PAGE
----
Mortality rates for breast cancer began dropping before the screening programme was introduced in 1988 and have dropped just as much in women too young to be called for screening showing that the reduction in deaths is probably due to better treatment and not screening, it said.

Lead author Karsten Juhl Jørgensen said one in five women who have been screened for ten years will have been recalled for some suspect finding on their mammography raising concern they have cancer only to be given the all clear.

Some of those women will have had further testing such as a biopsy taken by inserting a needle into the 'tumour' and three per cent will have had surgery.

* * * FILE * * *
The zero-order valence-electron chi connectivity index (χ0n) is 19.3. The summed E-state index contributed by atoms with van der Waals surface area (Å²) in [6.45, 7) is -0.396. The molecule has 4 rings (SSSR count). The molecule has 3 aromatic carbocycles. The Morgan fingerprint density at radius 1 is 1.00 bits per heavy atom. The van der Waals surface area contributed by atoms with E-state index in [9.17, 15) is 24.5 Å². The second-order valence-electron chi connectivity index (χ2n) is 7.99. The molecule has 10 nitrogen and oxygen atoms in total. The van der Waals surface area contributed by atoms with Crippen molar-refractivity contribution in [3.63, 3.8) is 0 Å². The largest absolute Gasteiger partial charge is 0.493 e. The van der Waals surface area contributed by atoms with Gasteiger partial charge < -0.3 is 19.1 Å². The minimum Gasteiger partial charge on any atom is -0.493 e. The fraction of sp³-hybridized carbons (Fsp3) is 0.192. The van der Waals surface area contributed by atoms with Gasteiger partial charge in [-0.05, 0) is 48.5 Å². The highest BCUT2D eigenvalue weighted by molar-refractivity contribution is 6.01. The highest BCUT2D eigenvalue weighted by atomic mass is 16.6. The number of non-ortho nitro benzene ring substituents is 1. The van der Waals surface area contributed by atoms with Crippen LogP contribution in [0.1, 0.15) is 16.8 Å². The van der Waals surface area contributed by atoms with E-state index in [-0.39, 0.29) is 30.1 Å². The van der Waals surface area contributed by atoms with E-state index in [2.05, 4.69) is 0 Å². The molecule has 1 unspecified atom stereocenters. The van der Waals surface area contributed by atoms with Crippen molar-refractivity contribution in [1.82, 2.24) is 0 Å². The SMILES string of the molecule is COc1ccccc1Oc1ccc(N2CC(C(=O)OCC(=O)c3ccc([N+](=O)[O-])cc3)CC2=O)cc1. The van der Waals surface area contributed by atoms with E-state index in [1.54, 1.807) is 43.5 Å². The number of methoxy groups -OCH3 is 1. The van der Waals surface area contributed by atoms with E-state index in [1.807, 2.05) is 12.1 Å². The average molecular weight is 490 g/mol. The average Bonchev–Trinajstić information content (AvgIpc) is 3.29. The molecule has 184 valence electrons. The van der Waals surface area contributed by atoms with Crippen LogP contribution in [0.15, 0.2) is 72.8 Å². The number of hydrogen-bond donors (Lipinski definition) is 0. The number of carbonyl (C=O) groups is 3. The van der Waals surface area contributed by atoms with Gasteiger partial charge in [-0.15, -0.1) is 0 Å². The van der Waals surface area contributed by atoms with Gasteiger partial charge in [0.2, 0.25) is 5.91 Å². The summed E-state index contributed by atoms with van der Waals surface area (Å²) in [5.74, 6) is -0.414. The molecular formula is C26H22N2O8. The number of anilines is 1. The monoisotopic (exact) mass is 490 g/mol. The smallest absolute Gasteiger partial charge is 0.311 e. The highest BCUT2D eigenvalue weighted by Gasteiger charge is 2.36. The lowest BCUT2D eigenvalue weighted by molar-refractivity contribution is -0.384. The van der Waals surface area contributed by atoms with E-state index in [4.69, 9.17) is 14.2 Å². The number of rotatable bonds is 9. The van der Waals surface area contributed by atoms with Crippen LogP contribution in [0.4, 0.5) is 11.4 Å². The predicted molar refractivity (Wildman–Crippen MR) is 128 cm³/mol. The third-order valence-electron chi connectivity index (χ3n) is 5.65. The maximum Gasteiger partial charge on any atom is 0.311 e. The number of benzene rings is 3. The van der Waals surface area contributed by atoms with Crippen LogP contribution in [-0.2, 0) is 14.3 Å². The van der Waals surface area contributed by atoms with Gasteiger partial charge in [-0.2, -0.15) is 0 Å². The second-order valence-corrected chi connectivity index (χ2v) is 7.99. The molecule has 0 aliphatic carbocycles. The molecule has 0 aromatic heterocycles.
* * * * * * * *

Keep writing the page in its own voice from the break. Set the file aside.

The article went on to say that women who attend for screening are often more health conscious so their prognosis will be better and screening tends to find cancers that are slow growing and both factors contribute to the idea that women whose cancers are detected via screening have better survival rates.

It said:"Most of the pronounced decline in breast cancer mortality is likely caused by improved treatment, which can explain why it has been similarly large among the young women who have not been invited to screening. Other factors, such as increased ‘breast awareness’, may also have contributed."